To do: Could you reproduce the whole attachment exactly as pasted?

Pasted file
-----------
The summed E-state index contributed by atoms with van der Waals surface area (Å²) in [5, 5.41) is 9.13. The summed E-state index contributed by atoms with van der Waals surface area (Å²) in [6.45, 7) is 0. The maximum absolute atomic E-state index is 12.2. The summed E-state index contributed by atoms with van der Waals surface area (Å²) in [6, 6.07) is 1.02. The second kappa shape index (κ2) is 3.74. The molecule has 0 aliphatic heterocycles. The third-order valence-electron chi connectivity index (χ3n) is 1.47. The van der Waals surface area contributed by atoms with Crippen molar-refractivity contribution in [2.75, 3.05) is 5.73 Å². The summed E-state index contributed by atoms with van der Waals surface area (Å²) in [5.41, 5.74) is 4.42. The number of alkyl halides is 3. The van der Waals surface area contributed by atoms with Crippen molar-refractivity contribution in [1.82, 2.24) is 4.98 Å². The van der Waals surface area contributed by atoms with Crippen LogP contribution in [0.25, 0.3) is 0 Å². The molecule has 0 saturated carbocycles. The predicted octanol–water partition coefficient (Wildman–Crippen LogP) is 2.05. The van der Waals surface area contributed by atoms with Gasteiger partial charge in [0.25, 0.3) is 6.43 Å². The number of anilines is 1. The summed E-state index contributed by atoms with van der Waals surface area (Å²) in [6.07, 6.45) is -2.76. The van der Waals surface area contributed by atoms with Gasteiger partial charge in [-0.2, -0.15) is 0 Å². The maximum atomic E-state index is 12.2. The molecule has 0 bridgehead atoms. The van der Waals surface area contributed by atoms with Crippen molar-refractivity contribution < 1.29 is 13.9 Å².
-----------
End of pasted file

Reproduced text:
The summed E-state index contributed by atoms with van der Waals surface area (Å²) in [5, 5.41) is 9.13. The summed E-state index contributed by atoms with van der Waals surface area (Å²) in [6.45, 7) is 0. The maximum absolute atomic E-state index is 12.2. The summed E-state index contributed by atoms with van der Waals surface area (Å²) in [6, 6.07) is 1.02. The second kappa shape index (κ2) is 3.74. The molecule has 0 aliphatic heterocycles. The third-order valence-electron chi connectivity index (χ3n) is 1.47. The van der Waals surface area contributed by atoms with Crippen molar-refractivity contribution in [2.75, 3.05) is 5.73 Å². The summed E-state index contributed by atoms with van der Waals surface area (Å²) in [5.41, 5.74) is 4.42. The number of alkyl halides is 3. The van der Waals surface area contributed by atoms with Crippen molar-refractivity contribution in [1.82, 2.24) is 4.98 Å². The van der Waals surface area contributed by atoms with Crippen LogP contribution in [0.25, 0.3) is 0 Å². The molecule has 0 saturated carbocycles. The predicted octanol–water partition coefficient (Wildman–Crippen LogP) is 2.05. The van der Waals surface area contributed by atoms with Gasteiger partial charge in [0.25, 0.3) is 6.43 Å². The number of anilines is 1. The summed E-state index contributed by atoms with van der Waals surface area (Å²) in [6.07, 6.45) is -2.76. The van der Waals surface area contributed by atoms with Gasteiger partial charge in [-0.2, -0.15) is 0 Å². The maximum atomic E-state index is 12.2. The molecule has 0 bridgehead atoms. The van der Waals surface area contributed by atoms with Crippen molar-refractivity contribution < 1.29 is 13.9 Å².